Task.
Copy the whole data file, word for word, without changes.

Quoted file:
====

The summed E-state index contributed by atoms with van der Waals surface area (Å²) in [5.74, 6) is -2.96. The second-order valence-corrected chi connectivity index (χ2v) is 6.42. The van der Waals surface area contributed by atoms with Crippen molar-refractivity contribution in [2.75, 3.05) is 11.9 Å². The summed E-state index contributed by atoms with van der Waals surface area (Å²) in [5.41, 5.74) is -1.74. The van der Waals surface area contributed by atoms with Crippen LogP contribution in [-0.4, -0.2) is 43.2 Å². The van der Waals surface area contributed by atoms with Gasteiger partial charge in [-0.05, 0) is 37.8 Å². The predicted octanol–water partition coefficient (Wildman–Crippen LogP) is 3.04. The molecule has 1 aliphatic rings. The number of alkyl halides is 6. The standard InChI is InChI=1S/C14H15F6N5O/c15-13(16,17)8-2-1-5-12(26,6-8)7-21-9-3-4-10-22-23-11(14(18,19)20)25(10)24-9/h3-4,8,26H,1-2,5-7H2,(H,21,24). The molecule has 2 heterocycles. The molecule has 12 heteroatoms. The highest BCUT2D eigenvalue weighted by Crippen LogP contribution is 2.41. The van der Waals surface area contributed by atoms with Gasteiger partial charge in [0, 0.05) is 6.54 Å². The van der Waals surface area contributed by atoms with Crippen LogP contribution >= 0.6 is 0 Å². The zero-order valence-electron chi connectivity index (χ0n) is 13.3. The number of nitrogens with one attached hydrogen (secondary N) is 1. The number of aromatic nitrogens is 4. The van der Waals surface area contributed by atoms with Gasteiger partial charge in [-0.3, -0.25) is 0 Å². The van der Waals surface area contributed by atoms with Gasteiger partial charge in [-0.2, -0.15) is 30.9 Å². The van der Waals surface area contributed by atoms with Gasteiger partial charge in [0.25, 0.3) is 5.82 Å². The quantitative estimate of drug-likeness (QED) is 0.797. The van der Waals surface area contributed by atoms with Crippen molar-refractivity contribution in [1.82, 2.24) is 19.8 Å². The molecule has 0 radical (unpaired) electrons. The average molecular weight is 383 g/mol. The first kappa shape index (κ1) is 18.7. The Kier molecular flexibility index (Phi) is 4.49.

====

The summed E-state index contributed by atoms with van der Waals surface area (Å²) in [5.74, 6) is -2.96. The second-order valence-corrected chi connectivity index (χ2v) is 6.42. The van der Waals surface area contributed by atoms with Crippen molar-refractivity contribution in [2.75, 3.05) is 11.9 Å². The summed E-state index contributed by atoms with van der Waals surface area (Å²) in [5.41, 5.74) is -1.74. The van der Waals surface area contributed by atoms with Crippen LogP contribution in [-0.4, -0.2) is 43.2 Å². The van der Waals surface area contributed by atoms with Gasteiger partial charge in [-0.05, 0) is 37.8 Å². The predicted octanol–water partition coefficient (Wildman–Crippen LogP) is 3.04. The molecule has 1 aliphatic rings. The number of alkyl halides is 6. The standard InChI is InChI=1S/C14H15F6N5O/c15-13(16,17)8-2-1-5-12(26,6-8)7-21-9-3-4-10-22-23-11(14(18,19)20)25(10)24-9/h3-4,8,26H,1-2,5-7H2,(H,21,24). The molecule has 2 heterocycles. The molecule has 12 heteroatoms. The highest BCUT2D eigenvalue weighted by Crippen LogP contribution is 2.41. The van der Waals surface area contributed by atoms with Gasteiger partial charge in [0, 0.05) is 6.54 Å². The van der Waals surface area contributed by atoms with Crippen LogP contribution >= 0.6 is 0 Å². The zero-order valence-electron chi connectivity index (χ0n) is 13.3. The number of nitrogens with one attached hydrogen (secondary N) is 1. The number of aromatic nitrogens is 4. The van der Waals surface area contributed by atoms with Gasteiger partial charge in [-0.3, -0.25) is 0 Å². The van der Waals surface area contributed by atoms with Gasteiger partial charge in [-0.2, -0.15) is 30.9 Å². The van der Waals surface area contributed by atoms with Gasteiger partial charge in [0.25, 0.3) is 5.82 Å². The quantitative estimate of drug-likeness (QED) is 0.797. The van der Waals surface area contributed by atoms with Crippen molar-refractivity contribution in [1.82, 2.24) is 19.8 Å². The molecule has 0 radical (unpaired) electrons. The average molecular weight is 383 g/mol. The first kappa shape index (κ1) is 18.7. The Kier molecular flexibility index (Phi) is 4.49.